Friday, September 27, 2013

You Tube Clip—East Hampton Library Talk

Hi Everyone,

 Just a few words to keep you posted as to what's going on. I'm in between speaking engagements for the book tour and back in the Bahamas for only a few days. Leaving on Thursday to speak at the American Trakehner Association Convention in Ohio and then on to Los Angeles where my dear friends are hosting a book signing. Meeting people is wonderful and fulfilling whilst traveling is exhausting... but when I feel tired, I remind myself of what the refugees on the trek went through, how tired they must have felt, how hungry, cold and terrified.

Getting ready for the talk  at the East Hampton Library

  I am posting this video clip of a talk I gave at the East Hampton Library last weekend where I met a wonderful man— Ed Naujoks—a survivor of the Great Trek out of East Prussian who calls himself an "Old Prussian Rebel." Ed drove all the way from Connecticut to Long Island and I so enjoyed sharing information with him and meeting his lovely wife Faith. Our conversations were rich and touching and his stories corroborated all of my research. I'm so happy we met. What is interesting too is that my grandfather used the name Naujoks in his diaries and in my novel The Last Daughter of Prussia I did the same. There's a sentence in the scene where Manya witnesses the terrible Russian ambush on Nemmersdorf that reads like this:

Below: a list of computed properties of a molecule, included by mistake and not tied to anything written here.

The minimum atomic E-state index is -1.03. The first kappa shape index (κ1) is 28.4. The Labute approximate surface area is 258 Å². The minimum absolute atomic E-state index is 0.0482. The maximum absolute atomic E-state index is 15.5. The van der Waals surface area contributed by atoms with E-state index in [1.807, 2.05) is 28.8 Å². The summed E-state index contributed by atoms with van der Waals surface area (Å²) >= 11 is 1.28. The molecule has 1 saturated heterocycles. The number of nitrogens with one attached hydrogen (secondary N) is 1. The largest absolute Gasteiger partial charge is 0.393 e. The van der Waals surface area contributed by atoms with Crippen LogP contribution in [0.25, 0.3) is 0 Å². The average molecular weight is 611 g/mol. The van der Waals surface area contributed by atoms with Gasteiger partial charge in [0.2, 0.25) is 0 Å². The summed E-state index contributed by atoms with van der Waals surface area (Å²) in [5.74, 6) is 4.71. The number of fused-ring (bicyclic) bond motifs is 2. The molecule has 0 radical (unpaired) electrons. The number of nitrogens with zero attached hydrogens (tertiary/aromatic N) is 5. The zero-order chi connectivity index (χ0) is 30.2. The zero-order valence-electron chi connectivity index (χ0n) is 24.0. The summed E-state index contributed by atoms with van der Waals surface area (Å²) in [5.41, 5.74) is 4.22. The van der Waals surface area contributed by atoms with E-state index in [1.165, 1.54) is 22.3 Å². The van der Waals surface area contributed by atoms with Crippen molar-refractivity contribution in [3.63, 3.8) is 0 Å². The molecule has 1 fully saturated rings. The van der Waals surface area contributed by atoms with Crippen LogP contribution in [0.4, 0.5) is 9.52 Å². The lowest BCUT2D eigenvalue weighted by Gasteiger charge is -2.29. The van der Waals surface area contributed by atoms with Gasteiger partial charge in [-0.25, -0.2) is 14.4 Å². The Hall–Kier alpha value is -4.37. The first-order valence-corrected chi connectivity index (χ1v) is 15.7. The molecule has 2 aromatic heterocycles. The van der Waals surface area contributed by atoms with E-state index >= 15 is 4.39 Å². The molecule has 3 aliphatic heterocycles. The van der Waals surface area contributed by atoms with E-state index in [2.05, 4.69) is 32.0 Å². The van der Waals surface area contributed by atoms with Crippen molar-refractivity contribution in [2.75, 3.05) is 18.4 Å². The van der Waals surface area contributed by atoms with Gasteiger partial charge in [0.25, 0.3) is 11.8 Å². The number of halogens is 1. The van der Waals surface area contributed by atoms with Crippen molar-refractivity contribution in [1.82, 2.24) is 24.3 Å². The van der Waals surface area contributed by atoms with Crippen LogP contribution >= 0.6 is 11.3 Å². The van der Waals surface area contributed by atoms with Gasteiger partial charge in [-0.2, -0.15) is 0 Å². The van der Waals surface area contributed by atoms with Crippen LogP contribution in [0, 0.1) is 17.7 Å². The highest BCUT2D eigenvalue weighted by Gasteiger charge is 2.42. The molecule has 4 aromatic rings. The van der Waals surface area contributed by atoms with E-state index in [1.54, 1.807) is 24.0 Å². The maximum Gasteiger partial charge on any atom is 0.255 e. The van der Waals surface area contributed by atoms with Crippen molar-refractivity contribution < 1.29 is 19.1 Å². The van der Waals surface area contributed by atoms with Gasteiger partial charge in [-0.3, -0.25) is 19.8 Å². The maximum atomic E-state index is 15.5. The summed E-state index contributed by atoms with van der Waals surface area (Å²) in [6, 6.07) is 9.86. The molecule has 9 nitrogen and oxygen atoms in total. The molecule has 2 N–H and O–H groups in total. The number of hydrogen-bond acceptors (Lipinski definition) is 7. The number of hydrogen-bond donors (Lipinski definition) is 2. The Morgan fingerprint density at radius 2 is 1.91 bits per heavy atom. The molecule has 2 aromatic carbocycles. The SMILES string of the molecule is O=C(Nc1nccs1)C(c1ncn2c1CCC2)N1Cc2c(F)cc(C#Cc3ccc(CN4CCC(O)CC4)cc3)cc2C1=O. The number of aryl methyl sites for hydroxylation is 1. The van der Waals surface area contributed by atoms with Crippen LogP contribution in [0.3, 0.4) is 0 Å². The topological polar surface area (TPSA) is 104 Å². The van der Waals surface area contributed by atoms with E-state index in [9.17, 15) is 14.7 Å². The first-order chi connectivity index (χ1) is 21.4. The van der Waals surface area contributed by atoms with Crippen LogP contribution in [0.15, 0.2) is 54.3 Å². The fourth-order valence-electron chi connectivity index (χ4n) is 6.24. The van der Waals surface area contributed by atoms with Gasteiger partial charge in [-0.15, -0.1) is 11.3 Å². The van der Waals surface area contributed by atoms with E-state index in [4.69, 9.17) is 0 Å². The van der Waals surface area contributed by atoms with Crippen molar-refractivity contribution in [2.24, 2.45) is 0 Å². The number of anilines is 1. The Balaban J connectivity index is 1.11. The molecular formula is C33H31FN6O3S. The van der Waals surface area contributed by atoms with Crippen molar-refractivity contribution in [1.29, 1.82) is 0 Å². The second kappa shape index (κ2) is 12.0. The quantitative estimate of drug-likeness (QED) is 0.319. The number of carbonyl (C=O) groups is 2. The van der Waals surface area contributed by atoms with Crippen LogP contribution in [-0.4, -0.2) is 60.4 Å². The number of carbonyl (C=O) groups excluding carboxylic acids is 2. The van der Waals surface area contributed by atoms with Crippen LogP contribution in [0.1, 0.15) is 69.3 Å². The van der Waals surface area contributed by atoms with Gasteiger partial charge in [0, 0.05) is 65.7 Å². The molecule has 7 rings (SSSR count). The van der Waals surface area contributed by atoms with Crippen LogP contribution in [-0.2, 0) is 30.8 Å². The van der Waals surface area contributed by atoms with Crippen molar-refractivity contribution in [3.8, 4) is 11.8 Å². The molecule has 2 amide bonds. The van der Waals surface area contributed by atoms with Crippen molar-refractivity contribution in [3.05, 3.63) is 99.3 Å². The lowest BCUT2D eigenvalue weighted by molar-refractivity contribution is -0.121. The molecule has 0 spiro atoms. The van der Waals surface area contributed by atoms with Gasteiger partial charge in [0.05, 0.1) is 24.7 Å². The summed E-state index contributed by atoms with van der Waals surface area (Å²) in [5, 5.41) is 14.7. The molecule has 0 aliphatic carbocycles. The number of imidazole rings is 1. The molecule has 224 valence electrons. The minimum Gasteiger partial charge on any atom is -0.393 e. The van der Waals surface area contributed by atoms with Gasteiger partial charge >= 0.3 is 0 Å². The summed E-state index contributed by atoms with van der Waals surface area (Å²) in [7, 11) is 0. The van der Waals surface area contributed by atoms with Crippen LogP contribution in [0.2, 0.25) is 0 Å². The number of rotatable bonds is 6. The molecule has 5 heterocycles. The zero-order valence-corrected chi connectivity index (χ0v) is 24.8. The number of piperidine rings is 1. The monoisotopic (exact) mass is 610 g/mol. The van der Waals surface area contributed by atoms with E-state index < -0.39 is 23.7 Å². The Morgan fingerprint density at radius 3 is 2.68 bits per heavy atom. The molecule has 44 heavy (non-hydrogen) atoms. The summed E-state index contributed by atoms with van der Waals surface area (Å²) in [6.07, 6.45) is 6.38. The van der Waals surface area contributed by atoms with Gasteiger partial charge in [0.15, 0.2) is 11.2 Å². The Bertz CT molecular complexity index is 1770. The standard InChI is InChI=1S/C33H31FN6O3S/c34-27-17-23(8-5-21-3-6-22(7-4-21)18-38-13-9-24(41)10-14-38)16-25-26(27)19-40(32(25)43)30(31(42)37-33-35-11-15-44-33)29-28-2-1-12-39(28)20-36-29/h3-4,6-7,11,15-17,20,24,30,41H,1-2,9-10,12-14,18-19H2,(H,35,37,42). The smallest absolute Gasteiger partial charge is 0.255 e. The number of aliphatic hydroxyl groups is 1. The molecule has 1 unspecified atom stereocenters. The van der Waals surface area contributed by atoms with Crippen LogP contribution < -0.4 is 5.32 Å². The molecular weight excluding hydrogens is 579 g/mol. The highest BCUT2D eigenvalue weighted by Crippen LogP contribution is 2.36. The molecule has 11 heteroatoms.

Manya heard sharp blasts and looked toward the church. Beyond it, in Farmer Naujok's field, men were lined up. One by one, they jerked and fell as bullets ripped into their backs. 

I just find that life is full of coincidences or perhaps I should say there are reasons and guiding forces for every encounter in our lives.

Ed Naujoks— a survivor of the Great Trek and me at the library

The you tube video clip you see here is a part of my talk at the East Hampton Library. My wonderful publicist, Kim Nagy, of Wild River Books is the person introducing me.

Kim Nagy, my publicist of Wild River Books with me
in Shelter Island

  While in that old prestigious library I felt as if I was breathing in rich air laden with centuries of literature. Again I recognized the importance of storytelling. Stories keep the pieces of humanity in our remembrance so they don't get lost.

  Thank you everyone for coming. Special thanks to Dennis Fabiszac and Steve Spataro for inviting me to speak.

Until next time...

—Marina Gottlieb Sarles

Thursday, September 12, 2013

The Last Daughter wins Global E Book Award

Hi Everyone,

  I have been so busy traveling and working on talks for my upcoming book tour that I have hardly had a moment to spare. The good news is that the Los-Angeles-based Global Book Awards run by author and publisher, Dan Poynter, leading authority on e-book publishing, awarded The Last Daughter of Prussia an Honorable Mention. So in the category of Historical Fiction, The Last Daughter is a Global Ebook Award Winner!